Sorry, but I can't take on modeling projects for others at this point. However, there are a number of excellent modelers that can help you out - be sure to check the forums and boards at Scale Auto Magazine, Starship Modeler, or Model Cars Magazine.
Do you sell your models?
Unless an item is specifically listed as for sale (such as anything on the eBay Store, none of the models are for sale.
What about those Holiday Auction models?
From 2000 through 2013, I created some project for the express purpose of selling via online auction. The auctions usually ran sometime in late November or early December, with the goal being to have the model in the buyer's hands before Christmas. 100% of what was raised during the auction is then donated to charities in the Capital District region of New York State. As times changed - both personally and in the online world - this project was phased out.
Can I buy an unbuilt model/unmodified diecast car from you?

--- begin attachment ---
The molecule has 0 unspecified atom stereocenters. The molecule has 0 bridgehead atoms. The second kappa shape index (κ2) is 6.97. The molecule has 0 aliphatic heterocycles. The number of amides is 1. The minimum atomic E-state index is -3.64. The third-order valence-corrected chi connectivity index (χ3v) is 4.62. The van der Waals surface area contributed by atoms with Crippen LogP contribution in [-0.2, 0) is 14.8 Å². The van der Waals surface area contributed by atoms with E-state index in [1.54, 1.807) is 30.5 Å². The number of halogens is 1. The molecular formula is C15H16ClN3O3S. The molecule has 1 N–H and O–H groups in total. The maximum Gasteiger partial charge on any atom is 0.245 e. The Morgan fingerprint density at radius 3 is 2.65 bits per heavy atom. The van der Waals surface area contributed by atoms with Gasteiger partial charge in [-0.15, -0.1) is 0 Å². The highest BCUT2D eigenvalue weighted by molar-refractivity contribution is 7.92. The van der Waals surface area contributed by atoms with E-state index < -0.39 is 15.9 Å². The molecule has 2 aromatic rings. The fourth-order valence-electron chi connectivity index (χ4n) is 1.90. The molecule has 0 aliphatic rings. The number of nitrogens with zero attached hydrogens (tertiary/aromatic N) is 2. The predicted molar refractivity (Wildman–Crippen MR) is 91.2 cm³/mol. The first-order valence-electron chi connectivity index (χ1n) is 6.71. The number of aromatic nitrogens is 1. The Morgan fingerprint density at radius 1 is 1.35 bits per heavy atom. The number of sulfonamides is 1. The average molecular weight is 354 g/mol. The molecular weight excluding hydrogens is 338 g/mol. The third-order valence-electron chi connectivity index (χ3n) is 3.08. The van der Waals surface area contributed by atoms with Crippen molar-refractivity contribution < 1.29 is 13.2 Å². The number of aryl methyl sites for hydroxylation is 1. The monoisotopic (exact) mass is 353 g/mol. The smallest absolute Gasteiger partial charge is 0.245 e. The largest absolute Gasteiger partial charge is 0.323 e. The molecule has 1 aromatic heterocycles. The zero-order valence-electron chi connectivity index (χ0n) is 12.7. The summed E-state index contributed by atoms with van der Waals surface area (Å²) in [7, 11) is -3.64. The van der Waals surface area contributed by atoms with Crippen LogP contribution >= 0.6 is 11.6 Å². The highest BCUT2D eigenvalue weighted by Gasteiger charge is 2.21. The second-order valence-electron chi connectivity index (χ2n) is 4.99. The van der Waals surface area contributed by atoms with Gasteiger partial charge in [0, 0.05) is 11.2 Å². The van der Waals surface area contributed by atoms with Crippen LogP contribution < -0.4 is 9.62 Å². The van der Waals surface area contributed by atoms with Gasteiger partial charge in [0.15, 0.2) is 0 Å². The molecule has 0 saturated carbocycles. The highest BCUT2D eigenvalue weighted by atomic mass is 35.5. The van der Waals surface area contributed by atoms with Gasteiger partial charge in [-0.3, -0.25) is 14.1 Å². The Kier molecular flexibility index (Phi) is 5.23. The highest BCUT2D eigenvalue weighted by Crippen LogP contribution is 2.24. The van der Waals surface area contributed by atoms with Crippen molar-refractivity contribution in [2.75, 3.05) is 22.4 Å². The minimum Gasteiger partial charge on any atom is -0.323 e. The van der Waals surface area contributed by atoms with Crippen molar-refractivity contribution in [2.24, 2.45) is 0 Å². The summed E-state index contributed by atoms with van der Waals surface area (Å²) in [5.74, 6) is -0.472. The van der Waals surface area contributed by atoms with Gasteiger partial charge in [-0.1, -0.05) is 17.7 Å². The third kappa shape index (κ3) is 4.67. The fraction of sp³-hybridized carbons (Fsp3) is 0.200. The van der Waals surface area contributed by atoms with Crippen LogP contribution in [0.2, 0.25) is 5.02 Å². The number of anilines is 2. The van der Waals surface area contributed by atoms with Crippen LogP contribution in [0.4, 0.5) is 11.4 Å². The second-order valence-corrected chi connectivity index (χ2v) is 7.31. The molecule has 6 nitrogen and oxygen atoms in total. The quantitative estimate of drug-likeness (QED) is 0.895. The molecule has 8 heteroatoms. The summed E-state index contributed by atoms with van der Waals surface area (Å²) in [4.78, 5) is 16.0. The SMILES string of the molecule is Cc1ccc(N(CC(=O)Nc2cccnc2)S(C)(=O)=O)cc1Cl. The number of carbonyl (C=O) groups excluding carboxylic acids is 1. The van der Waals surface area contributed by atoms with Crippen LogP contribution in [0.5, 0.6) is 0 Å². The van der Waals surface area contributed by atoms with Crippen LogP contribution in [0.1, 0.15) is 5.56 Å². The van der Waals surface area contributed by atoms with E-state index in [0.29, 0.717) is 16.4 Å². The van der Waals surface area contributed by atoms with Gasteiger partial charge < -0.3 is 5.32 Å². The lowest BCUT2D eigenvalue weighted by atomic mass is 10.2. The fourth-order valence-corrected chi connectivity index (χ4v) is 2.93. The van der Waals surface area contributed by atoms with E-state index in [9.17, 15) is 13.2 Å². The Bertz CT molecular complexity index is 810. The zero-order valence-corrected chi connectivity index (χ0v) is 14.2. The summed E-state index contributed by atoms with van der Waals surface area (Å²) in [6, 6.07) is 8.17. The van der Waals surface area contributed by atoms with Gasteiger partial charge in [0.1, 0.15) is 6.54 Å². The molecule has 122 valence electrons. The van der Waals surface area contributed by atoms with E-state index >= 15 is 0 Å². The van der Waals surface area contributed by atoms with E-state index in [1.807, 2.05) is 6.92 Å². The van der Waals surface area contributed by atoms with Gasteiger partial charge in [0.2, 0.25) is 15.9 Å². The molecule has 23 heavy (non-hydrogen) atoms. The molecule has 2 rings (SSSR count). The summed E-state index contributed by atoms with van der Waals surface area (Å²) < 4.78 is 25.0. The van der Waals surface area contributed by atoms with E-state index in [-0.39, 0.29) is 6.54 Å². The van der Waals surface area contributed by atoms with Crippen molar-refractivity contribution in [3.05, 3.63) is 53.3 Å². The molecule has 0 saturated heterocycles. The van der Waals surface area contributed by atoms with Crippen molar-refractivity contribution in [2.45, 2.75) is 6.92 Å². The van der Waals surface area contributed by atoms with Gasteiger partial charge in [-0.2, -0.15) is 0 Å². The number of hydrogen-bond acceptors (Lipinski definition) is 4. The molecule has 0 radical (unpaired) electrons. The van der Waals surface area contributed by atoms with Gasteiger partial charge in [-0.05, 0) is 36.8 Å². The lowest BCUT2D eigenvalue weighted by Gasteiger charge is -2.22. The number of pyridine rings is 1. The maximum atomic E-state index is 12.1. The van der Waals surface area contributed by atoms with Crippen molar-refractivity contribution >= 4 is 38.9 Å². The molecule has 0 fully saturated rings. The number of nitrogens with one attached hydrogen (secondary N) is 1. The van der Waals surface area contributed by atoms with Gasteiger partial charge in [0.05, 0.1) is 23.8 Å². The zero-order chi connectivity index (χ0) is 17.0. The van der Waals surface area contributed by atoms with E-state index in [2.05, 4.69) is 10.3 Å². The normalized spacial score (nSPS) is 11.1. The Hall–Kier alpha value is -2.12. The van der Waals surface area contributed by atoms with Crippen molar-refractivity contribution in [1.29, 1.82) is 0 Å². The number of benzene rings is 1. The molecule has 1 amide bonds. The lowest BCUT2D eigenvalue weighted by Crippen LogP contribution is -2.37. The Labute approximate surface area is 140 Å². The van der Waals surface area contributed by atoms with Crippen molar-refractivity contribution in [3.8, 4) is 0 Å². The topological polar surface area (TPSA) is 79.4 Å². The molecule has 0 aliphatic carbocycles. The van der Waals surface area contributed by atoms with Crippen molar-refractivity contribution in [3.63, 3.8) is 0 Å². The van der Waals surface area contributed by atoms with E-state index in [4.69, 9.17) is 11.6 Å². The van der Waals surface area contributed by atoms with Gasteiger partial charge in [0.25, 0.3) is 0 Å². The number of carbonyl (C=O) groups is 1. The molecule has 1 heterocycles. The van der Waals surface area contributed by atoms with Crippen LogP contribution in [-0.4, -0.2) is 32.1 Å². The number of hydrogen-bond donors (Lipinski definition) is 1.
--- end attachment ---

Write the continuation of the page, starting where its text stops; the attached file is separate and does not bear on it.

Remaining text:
Probably not. Several of my kits are now incomplete, having been opened and parts have been used in past projects. They're still good for my specific needs, but aren't really resellable. Also, quite a few of my kits and diecasts have long been out of production, and have taken years for me to track down. After that much time and effort, I likely won't be willing to part with them for a reasonable price. However, if you're looking for a specific discontinued kit, I'd recommend checking out Fred's Model World or an online auction site like eBay. For more recent Japanese kits, HobbyLink Japan is the best source available. If you don't know whether a kit exists or not, or if you know it does but don't have a hobby store near you, feel free to send me an e-mail and I'll be happy to help.